If I didn’t lose count, in 2022 five books by César Aira were published by five different publishers. Aira hates being treated as a prolific writer, but there must be a word to designate someone who publishes five books a year, whether they are big or small (more like boys), novels or essays (rather fictions that might not be and vice versa). One of those books, Los últimos días de Nostradamus, appeared in the publishing house Neutrinos de Rosario, which also published last year Los años Aira, by Alberto Giordano, entries from a newspaper in which the author’s meetings (and disagreements) are recorded. with his friend between 2014 and 2016. Something like Borges de Bioy, although Aira is not used to having dinner at Giordano’s house.
Nostradamus is a delightful novel in which Aira analyzes his work by comparing it to that of the famous prophet, about whom he tells that he used to publish small calendars with insurmountable predictions that allowed him “without even resorting to cynicism, what so many had longed for in vain: a letter white to write anything”. And also being so unique that no human being could replace it, just “a civilization, but there was none on the horizon that posed a threat.” As in other of his novels, Aira qualifies his work, through an intermediary person, as much more accomplished than that of his contemporaries. I remember that the protagonist of El santo had worked a number of miracles that coincided with the books that Aira had published up to that moment. And I remember the character in another novel, who spoke of his incomparable ability to put words together and multiply the sales of his products through reprints and translations. I’d like to find the exact quote, but I can’t remember in which novel that occurs, because… well, because Aira is too prolific for my failing memory. In any case, I can add that The Last Days of Nostradamus is many things, among others a very funny novel that contains a reflection on old age, a thesis on literature, another thesis on literature and a diatribe against the culture in which “You could not put an ounce of hope.”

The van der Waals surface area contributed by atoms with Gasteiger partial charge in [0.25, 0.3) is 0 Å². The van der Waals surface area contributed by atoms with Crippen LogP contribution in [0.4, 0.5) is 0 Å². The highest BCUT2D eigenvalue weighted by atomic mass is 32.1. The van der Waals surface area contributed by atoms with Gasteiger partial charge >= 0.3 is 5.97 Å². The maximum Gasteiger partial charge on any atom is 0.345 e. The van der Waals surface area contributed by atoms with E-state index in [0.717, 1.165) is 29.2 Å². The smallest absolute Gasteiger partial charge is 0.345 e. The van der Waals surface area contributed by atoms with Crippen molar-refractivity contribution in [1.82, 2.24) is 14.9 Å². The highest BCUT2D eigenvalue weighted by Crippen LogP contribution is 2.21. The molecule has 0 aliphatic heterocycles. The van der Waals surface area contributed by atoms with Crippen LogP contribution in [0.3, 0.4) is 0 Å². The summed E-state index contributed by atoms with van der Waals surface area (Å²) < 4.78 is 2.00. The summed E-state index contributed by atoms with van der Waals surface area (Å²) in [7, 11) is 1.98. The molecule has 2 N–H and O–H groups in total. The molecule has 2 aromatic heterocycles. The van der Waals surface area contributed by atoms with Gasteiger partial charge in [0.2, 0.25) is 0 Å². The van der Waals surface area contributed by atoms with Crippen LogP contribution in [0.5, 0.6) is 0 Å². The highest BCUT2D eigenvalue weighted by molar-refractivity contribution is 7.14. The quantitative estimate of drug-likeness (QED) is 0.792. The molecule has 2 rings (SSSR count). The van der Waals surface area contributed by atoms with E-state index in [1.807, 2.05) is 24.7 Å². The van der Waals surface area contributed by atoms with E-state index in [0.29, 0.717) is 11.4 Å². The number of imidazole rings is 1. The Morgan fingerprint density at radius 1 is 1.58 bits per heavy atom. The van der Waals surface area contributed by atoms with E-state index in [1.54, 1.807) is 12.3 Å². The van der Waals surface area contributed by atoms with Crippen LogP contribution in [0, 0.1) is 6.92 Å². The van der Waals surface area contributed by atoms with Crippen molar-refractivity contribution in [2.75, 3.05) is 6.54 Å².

There is little space left for me to talk about Giordano’s diary, about which I have conflicting impressions. On the one hand, it is an interesting reading because it allows us to know something about everyday Aira and gives us a chance for his admirers to indulge in the harmless and inevitable passion of cholulismo. On the other, Giordano’s perennial ambiguity about his own ideas suggests that Aira’s literature annoys him a little (or more than a little) and reduces it to little more than minor entertainment for a snob circle. After assuring that some of his peers consider that Aira is a beacon and others that he is a fraud, Girodano admits that it is “an occasion of always renewed joy for his readers” before issuing his low verdict from above: “It is hard for me to think about Aira as ‘a great’, ‘a great writer’. I imagine him rather as a cult writer of unusual scope, greater than the usual among this class of writers. Who needs enemies with friends as mean as Giordano? In any case, Nostradamus predicted that Giordano will be repudiated when the final judgment of literature arrives.
You may also like